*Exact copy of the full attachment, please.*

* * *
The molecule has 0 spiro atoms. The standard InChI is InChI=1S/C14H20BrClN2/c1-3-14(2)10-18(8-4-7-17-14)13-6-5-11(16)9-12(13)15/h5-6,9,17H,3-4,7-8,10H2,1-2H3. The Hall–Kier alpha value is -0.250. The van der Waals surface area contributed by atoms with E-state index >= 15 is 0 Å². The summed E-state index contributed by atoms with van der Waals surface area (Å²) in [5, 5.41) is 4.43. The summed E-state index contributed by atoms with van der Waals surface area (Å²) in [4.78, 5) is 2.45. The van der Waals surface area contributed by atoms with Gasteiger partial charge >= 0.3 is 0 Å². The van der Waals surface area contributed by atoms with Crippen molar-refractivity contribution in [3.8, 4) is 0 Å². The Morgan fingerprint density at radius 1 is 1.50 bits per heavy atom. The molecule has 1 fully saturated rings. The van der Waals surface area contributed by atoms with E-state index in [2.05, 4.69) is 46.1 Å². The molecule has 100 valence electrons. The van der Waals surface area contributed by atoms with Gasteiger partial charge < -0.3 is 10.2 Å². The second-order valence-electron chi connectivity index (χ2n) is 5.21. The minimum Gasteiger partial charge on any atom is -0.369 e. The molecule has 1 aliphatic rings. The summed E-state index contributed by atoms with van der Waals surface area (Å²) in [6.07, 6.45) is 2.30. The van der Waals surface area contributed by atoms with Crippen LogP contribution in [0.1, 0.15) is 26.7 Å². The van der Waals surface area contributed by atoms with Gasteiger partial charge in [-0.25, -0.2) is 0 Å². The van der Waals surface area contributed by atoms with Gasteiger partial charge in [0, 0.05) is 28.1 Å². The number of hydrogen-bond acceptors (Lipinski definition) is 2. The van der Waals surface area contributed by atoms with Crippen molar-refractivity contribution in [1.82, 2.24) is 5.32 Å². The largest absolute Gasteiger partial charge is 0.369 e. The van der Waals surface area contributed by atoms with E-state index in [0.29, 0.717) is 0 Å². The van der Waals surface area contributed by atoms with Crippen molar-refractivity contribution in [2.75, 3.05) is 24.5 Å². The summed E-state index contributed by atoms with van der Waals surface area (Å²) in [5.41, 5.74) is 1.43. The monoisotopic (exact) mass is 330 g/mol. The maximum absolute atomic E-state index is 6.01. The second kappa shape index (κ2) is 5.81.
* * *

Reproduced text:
The molecule has 0 spiro atoms. The standard InChI is InChI=1S/C14H20BrClN2/c1-3-14(2)10-18(8-4-7-17-14)13-6-5-11(16)9-12(13)15/h5-6,9,17H,3-4,7-8,10H2,1-2H3. The Hall–Kier alpha value is -0.250. The van der Waals surface area contributed by atoms with E-state index >= 15 is 0 Å². The summed E-state index contributed by atoms with van der Waals surface area (Å²) in [5, 5.41) is 4.43. The summed E-state index contributed by atoms with van der Waals surface area (Å²) in [4.78, 5) is 2.45. The van der Waals surface area contributed by atoms with Gasteiger partial charge >= 0.3 is 0 Å². The van der Waals surface area contributed by atoms with Crippen molar-refractivity contribution in [3.8, 4) is 0 Å². The Morgan fingerprint density at radius 1 is 1.50 bits per heavy atom. The molecule has 1 fully saturated rings. The van der Waals surface area contributed by atoms with E-state index in [2.05, 4.69) is 46.1 Å². The molecule has 100 valence electrons. The van der Waals surface area contributed by atoms with Gasteiger partial charge < -0.3 is 10.2 Å². The second-order valence-electron chi connectivity index (χ2n) is 5.21. The minimum Gasteiger partial charge on any atom is -0.369 e. The molecule has 1 aliphatic rings. The summed E-state index contributed by atoms with van der Waals surface area (Å²) in [6.07, 6.45) is 2.30. The van der Waals surface area contributed by atoms with Crippen LogP contribution in [0.1, 0.15) is 26.7 Å². The van der Waals surface area contributed by atoms with Gasteiger partial charge in [-0.25, -0.2) is 0 Å². The van der Waals surface area contributed by atoms with Gasteiger partial charge in [0, 0.05) is 28.1 Å². The number of hydrogen-bond acceptors (Lipinski definition) is 2. The van der Waals surface area contributed by atoms with Crippen molar-refractivity contribution in [1.82, 2.24) is 5.32 Å². The largest absolute Gasteiger partial charge is 0.369 e. The van der Waals surface area contributed by atoms with E-state index in [0.29, 0.717) is 0 Å². The van der Waals surface area contributed by atoms with Crippen molar-refractivity contribution in [2.75, 3.05) is 24.5 Å². The summed E-state index contributed by atoms with van der Waals surface area (Å²) in [5.41, 5.74) is 1.43. The monoisotopic (exact) mass is 330 g/mol. The maximum absolute atomic E-state index is 6.01. The second kappa shape index (κ2) is 5.81.